in reply to %00 causes server error

Perhaps it has something to do with the issue discussed at CGI Security and the null byte problem? Basically, that node says that if you let a null byte (%00) hit a shell, when it gets passed through the C underpinnings of Perl, the C ignores everything after it (since strings in C are null terminated).

Maybe Perlmonks ignores any URI with a null byte in it for that security reason? Although, I imagine that the E2 code is well written enough that it wouldn't be very easy to hit the shell with user input.

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(tye)Re: %00 causes server error
by tye (Sage) on Jul 25, 2001 at 01:02 UTC

    You don't need a shell for a nul to be a security problem. See (tye)Re: CGI OO 'param' vs. hash.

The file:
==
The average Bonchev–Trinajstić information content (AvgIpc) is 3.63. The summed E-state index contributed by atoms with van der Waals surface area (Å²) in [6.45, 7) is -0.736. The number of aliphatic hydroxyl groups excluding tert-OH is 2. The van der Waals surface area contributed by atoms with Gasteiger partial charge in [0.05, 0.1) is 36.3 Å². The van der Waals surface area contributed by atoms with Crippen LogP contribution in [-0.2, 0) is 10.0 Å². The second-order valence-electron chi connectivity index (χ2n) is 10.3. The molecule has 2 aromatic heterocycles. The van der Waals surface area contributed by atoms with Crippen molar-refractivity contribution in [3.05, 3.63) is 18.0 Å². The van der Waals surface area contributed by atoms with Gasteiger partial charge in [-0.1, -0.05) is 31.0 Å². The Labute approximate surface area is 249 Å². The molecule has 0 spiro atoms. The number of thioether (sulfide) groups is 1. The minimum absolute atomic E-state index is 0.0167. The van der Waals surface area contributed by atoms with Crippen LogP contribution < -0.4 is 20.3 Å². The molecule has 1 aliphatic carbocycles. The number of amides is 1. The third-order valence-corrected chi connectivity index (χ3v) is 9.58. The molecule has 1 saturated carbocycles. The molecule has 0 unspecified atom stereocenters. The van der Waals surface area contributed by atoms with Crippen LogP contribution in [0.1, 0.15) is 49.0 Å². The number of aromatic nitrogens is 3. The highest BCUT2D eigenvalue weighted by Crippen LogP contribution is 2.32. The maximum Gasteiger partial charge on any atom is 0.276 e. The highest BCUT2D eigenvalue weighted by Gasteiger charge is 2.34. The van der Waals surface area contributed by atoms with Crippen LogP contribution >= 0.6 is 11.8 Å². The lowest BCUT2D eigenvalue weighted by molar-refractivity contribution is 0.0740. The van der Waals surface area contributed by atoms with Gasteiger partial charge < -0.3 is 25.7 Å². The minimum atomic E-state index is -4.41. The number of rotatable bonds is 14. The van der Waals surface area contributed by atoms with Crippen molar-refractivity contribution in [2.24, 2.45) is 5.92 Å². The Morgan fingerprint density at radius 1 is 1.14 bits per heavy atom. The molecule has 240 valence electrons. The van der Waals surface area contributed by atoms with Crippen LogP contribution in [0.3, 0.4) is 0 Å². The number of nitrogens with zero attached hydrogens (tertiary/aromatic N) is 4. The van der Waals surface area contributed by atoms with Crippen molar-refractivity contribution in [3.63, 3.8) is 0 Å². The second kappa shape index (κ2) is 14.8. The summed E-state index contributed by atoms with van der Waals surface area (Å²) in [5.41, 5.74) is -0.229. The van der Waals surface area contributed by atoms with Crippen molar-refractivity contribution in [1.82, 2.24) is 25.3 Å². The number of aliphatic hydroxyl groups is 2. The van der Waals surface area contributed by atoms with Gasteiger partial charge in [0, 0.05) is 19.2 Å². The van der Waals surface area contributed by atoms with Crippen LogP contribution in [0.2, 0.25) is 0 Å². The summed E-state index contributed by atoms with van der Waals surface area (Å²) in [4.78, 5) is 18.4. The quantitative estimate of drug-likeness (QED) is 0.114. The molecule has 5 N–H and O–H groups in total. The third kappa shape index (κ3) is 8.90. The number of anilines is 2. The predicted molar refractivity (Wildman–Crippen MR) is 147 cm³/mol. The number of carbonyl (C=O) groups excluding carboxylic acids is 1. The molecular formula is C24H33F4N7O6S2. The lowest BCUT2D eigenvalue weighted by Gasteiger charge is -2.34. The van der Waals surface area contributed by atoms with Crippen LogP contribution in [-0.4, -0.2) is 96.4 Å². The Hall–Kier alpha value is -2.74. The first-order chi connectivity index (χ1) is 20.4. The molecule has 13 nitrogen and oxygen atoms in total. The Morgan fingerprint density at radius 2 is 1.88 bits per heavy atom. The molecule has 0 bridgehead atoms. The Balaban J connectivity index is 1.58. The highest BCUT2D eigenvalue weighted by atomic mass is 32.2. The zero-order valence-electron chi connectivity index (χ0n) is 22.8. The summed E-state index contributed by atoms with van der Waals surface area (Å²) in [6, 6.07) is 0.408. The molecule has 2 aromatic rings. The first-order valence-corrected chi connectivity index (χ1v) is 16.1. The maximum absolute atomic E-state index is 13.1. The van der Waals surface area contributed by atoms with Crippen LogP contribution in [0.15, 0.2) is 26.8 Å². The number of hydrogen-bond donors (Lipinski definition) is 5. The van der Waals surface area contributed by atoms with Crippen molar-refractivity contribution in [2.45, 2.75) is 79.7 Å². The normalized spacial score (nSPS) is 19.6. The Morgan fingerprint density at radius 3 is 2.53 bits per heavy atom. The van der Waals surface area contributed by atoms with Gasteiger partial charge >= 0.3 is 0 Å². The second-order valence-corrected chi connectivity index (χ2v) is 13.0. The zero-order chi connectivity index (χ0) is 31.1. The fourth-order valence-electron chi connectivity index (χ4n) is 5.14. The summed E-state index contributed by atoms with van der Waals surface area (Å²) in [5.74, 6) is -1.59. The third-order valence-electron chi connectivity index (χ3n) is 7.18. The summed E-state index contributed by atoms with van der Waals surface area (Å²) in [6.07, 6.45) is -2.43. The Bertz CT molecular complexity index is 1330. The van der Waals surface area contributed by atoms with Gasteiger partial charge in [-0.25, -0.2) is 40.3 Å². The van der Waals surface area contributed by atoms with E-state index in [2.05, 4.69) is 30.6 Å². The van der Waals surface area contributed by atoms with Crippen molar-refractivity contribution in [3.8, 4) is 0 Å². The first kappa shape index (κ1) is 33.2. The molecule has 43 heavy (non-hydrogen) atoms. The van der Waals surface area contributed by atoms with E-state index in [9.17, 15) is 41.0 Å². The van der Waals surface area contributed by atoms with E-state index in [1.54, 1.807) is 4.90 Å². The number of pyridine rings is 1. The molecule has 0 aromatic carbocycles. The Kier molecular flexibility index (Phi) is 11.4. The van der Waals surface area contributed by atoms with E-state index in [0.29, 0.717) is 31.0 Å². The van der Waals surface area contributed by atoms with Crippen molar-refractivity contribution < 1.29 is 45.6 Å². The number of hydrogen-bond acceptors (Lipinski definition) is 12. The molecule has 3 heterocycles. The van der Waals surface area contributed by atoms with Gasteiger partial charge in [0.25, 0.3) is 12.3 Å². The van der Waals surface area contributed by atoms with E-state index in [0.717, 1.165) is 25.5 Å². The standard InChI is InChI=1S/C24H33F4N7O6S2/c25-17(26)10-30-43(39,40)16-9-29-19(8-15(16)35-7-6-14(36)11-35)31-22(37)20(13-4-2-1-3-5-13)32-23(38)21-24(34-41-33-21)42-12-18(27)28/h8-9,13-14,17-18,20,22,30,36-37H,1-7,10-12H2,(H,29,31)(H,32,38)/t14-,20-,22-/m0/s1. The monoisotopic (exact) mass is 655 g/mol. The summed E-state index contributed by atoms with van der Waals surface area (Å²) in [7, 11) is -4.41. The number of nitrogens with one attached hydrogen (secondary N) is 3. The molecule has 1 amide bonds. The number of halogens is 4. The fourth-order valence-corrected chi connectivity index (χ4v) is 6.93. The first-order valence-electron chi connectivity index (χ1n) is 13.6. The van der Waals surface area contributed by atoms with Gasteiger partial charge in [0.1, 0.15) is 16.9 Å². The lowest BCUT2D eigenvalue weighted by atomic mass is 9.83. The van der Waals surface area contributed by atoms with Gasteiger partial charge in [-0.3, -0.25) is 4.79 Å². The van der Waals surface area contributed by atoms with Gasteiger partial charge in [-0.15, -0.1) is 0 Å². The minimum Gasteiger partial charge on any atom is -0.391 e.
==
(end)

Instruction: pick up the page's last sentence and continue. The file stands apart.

As for the PerlMonks issue, I don't see a whole lot of point in having nul bytes in PM URLs be treated nicely. I doubt they can be supported in the underlying database so they have no use so why shouldn't they give you a useless page?

    So long as they are detected and prevented from doing damage, I'm happy (I'm not sure that they are being detected but it certainly could be that the nul detector just dies and that triggers the 500 error, which is fine with me).

            - tye (but my friends call me "Tye")
Re: Re: %00 causes server error
by Anonymous Monk on Jul 24, 2001 at 17:44 UTC
    I know what the null byte is and what it does. I'd be suprised if the "code" in question didn't "disallow" the null byte in the query string.

    It is an easy fix, and I'm really suprised vroom's baby goes into error 500 mode because of it.

    I know for a fact that vroom is aware of the null byte and all (if not most) of it's implications :)